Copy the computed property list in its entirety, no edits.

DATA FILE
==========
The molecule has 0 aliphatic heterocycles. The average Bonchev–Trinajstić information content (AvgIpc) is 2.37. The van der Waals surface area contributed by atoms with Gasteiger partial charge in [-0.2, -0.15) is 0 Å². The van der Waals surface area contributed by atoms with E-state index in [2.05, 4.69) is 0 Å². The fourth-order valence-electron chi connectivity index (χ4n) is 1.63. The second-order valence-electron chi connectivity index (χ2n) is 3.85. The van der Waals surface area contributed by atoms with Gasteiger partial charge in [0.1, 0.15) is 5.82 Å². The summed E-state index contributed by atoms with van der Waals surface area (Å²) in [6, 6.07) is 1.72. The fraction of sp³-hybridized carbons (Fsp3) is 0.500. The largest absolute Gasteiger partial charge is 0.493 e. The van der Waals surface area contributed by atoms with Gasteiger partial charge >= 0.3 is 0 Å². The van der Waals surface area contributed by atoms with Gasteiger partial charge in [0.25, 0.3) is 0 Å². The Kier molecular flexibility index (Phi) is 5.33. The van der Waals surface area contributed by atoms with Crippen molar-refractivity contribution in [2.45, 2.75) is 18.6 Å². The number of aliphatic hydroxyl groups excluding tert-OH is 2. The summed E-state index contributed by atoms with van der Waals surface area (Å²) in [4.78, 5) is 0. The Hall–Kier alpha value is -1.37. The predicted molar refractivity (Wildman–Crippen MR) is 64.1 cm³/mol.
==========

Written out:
The molecule has 0 aliphatic heterocycles. The average Bonchev–Trinajstić information content (AvgIpc) is 2.37. The van der Waals surface area contributed by atoms with Gasteiger partial charge in [-0.2, -0.15) is 0 Å². The van der Waals surface area contributed by atoms with E-state index in [2.05, 4.69) is 0 Å². The fourth-order valence-electron chi connectivity index (χ4n) is 1.63. The second-order valence-electron chi connectivity index (χ2n) is 3.85. The van der Waals surface area contributed by atoms with Gasteiger partial charge in [0.1, 0.15) is 5.82 Å². The summed E-state index contributed by atoms with van der Waals surface area (Å²) in [6, 6.07) is 1.72. The fraction of sp³-hybridized carbons (Fsp3) is 0.500. The largest absolute Gasteiger partial charge is 0.493 e. The van der Waals surface area contributed by atoms with Gasteiger partial charge >= 0.3 is 0 Å². The van der Waals surface area contributed by atoms with Gasteiger partial charge in [0.25, 0.3) is 0 Å². The Kier molecular flexibility index (Phi) is 5.33. The van der Waals surface area contributed by atoms with Crippen molar-refractivity contribution in [2.45, 2.75) is 18.6 Å². The number of aliphatic hydroxyl groups excluding tert-OH is 2. The summed E-state index contributed by atoms with van der Waals surface area (Å²) in [4.78, 5) is 0. The Hall–Kier alpha value is -1.37. The predicted molar refractivity (Wildman–Crippen MR) is 64.1 cm³/mol.